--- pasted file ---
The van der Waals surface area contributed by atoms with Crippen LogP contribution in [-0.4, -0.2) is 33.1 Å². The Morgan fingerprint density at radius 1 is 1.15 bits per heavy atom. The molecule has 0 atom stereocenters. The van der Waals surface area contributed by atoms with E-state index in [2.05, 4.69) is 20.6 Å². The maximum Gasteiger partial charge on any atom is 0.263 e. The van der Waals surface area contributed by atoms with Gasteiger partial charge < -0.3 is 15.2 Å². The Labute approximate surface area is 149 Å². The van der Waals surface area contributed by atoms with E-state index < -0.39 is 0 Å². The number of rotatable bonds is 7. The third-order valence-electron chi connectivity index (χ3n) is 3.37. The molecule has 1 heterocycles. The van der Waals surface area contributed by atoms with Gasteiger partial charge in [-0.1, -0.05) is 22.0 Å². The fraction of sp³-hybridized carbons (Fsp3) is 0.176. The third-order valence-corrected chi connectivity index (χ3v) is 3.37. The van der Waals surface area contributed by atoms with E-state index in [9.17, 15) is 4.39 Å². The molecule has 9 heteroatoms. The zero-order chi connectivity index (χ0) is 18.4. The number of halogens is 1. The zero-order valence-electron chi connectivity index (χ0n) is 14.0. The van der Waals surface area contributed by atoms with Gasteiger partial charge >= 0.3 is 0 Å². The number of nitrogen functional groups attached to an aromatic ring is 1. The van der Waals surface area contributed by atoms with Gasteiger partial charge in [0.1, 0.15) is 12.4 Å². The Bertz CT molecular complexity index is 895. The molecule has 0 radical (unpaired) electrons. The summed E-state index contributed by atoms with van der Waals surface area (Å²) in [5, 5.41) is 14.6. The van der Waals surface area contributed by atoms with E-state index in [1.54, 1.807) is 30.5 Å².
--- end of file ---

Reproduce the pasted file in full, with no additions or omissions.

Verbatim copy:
The van der Waals surface area contributed by atoms with Crippen LogP contribution in [-0.4, -0.2) is 33.1 Å². The Morgan fingerprint density at radius 1 is 1.15 bits per heavy atom. The molecule has 0 atom stereocenters. The van der Waals surface area contributed by atoms with E-state index in [2.05, 4.69) is 20.6 Å². The maximum Gasteiger partial charge on any atom is 0.263 e. The van der Waals surface area contributed by atoms with Gasteiger partial charge < -0.3 is 15.2 Å². The Labute approximate surface area is 149 Å². The van der Waals surface area contributed by atoms with E-state index < -0.39 is 0 Å². The number of rotatable bonds is 7. The third-order valence-electron chi connectivity index (χ3n) is 3.37. The molecule has 1 heterocycles. The van der Waals surface area contributed by atoms with Gasteiger partial charge in [-0.1, -0.05) is 22.0 Å². The fraction of sp³-hybridized carbons (Fsp3) is 0.176. The third-order valence-corrected chi connectivity index (χ3v) is 3.37. The van der Waals surface area contributed by atoms with E-state index in [9.17, 15) is 4.39 Å². The molecule has 9 heteroatoms. The zero-order chi connectivity index (χ0) is 18.4. The number of halogens is 1. The zero-order valence-electron chi connectivity index (χ0n) is 14.0. The van der Waals surface area contributed by atoms with Gasteiger partial charge >= 0.3 is 0 Å². The number of nitrogen functional groups attached to an aromatic ring is 1. The van der Waals surface area contributed by atoms with Gasteiger partial charge in [0.1, 0.15) is 12.4 Å². The Bertz CT molecular complexity index is 895. The molecule has 0 radical (unpaired) electrons. The summed E-state index contributed by atoms with van der Waals surface area (Å²) in [5, 5.41) is 14.6. The van der Waals surface area contributed by atoms with E-state index in [1.54, 1.807) is 30.5 Å².